Tuesday, January 20, 2015

Ten Things I Learned (or, Remembered) From My Month Off Facebook

1.  It is a wonderful thing to wake up in the morning and not check your phone right away. The day glides onto you like silk – and it feels divine.

2.  Time not spent on FB can be spent reading, writing, making French toast (and other delicious food), cleaning bathroom cabinets, walking the dog, snuggling the cats, watching great movies, purging purging purging, having kitchen dance parties with your husband to Taylor Swift’s new CD (EVERYDAY), expanding your business (stay tuned for more on this), meditating (oh yes oh yes oh yes), taking pre-natal yoga classes, having brunch with friends, getting wrinkly in lukewarm bathwater, exfoliating your feet, budgeting for the new year, renewing your passport, putting together a crib, and rediscovering your love of mangoes.

3.  The beautiful moments that make up a full life happen even when they aren’t photographed, Instagrammed, or otherwise shared. They are still real – maybe even more real – because there is presence, without distraction, and there is appreciation. 

4.  It is really, really fun to bump into people you haven’t seen in awhile and ask, “What have you been up to?” without already knowing the answer. 

5.  Friends who want to keep in touch with you, keep in touch with you. There are ways.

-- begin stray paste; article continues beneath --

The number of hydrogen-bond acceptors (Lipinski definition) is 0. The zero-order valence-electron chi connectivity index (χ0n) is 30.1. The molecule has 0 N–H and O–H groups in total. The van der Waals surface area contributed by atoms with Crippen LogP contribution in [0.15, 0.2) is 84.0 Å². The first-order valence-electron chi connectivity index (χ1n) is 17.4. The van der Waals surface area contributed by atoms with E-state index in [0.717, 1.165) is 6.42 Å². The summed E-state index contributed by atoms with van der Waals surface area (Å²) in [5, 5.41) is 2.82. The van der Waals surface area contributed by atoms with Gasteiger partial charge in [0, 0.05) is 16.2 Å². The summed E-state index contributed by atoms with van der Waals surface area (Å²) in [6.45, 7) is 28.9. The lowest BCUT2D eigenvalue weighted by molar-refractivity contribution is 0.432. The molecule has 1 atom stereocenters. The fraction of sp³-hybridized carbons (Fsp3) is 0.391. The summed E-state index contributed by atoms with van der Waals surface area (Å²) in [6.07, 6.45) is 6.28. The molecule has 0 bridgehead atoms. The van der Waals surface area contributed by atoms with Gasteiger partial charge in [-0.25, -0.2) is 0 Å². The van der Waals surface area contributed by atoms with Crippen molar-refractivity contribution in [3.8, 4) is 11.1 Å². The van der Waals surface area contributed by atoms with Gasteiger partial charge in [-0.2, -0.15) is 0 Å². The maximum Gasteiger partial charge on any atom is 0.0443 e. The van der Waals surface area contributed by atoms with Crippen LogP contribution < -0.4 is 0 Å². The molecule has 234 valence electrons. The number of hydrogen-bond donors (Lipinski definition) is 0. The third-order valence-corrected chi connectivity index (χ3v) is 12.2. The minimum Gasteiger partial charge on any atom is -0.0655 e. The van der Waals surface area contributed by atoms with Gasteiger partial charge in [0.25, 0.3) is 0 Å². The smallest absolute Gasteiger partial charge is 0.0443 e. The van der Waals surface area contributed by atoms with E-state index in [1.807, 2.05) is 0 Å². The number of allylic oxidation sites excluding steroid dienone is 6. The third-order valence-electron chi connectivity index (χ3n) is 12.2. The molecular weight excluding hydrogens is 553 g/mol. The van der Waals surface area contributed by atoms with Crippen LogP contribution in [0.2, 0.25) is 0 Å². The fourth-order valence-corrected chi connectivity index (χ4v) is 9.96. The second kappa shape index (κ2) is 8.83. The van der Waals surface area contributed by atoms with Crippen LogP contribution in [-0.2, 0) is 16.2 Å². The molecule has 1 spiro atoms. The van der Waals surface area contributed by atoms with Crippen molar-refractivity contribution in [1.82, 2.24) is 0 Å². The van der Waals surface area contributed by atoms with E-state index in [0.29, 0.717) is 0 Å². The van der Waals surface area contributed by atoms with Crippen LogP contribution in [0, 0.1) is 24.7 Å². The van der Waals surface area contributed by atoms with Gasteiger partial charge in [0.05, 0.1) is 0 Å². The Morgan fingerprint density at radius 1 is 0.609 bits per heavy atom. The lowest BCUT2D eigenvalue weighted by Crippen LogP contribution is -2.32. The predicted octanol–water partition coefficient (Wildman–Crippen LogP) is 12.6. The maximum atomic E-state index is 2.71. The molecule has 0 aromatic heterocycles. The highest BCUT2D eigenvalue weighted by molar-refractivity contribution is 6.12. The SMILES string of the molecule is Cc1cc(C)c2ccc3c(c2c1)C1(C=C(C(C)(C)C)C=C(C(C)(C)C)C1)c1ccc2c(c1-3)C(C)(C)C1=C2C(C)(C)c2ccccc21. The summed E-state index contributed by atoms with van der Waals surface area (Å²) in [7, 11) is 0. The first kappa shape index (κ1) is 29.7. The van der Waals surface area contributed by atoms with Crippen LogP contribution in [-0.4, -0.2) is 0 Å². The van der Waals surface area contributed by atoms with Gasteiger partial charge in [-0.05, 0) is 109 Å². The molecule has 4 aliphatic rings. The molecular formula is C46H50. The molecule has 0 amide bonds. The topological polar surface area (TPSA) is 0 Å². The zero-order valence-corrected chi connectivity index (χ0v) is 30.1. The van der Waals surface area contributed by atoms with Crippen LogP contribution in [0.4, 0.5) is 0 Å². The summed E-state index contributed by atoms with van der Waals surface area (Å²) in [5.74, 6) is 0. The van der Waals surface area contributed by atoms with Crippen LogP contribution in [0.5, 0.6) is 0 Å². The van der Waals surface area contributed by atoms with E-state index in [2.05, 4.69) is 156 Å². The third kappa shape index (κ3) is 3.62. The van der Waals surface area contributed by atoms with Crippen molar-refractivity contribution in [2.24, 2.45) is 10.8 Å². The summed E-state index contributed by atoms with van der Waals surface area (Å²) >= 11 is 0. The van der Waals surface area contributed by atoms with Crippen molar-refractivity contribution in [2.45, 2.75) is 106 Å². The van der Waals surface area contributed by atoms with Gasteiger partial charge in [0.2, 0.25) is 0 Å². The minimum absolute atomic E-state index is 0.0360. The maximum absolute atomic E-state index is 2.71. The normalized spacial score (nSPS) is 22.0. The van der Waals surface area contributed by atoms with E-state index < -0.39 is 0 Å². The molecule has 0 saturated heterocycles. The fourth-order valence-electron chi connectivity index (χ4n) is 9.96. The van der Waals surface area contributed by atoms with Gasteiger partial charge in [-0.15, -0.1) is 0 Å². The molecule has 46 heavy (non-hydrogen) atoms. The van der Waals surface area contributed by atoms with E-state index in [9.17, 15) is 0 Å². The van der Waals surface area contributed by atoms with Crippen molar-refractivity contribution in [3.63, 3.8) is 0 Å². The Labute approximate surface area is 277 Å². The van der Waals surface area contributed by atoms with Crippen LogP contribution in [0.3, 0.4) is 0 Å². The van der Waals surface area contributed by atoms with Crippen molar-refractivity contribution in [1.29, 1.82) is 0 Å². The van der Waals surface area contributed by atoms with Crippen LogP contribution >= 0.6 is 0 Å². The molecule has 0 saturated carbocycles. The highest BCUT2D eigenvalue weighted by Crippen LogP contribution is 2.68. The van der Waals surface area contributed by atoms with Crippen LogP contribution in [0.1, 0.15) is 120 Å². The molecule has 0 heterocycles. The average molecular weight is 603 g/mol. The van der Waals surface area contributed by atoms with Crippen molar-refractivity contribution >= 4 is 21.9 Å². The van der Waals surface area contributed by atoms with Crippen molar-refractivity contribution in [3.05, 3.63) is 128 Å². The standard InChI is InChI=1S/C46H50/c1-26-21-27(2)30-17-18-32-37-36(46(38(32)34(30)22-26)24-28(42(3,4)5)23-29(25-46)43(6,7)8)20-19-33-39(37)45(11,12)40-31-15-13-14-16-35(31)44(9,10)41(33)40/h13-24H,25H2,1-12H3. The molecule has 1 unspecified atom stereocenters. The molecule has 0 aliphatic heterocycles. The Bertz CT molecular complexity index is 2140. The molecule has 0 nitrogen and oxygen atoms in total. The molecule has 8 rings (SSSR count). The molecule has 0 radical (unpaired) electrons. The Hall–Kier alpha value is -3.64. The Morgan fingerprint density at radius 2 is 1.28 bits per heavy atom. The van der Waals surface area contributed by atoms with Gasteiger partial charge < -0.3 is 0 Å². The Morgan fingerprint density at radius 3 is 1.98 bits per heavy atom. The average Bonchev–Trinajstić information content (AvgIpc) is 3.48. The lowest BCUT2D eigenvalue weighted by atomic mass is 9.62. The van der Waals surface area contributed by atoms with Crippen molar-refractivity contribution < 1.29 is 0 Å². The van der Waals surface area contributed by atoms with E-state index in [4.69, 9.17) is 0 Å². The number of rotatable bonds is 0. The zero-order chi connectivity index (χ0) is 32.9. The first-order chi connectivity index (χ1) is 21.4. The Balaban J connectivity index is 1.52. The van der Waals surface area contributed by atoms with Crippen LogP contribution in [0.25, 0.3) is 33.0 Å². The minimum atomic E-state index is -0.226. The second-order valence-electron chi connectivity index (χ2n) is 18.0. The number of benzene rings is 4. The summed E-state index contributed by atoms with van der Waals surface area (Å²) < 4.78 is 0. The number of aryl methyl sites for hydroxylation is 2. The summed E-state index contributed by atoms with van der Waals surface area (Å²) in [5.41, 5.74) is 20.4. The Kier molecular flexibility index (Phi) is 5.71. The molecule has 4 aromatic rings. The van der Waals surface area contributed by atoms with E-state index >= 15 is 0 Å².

6.  FB is not “good” or “bad” – it is neutral. The “good” or “bad” part of it comes from how and why it is used. (So ask yourself: How and why am I using this?)

7.  Social media does not give hugs. (Cats, dogs, and Moms, however, do.) Also, hashtags are #weird.

8.  Your FB world is a reflection of your real world so it is important to maintain a FB life that lifts you up, informs and inspires you, and makes you feel good. Delete/block those who suck your energy. De-clutter your page. Let FB be your ally in the creation of a better you and a better Earth.

9.  Disconnecting – completely disconnecting, for a week, a month, a year – is OK. It is better than OK. For the sensitive ones (like me), it is necessary.

10.  You will return to FB, not because you need it or even because you miss it that much, but because you choose it – mindfully and responsibly – as a tool for communication, outreach, and spreading goodness in this world. You will return to FB, but promise to (always always always) listen to your heartvoice and trust it when it says, “OK. Time to retreat now. Time to log off. Time to take a break from social media and go hunting for the best organic mangoes in town.” You will trust the truest part of you and you will disconnect from the machine (and reconnect to yourself) all over again (and again and again and again). Doing so, as often and for as long as you need to, will replenish your resources, honour your introverted spirit, and keep you well.

1 comment:

  1. My sister... I love you. Sweet simple truths, and #4 is the best.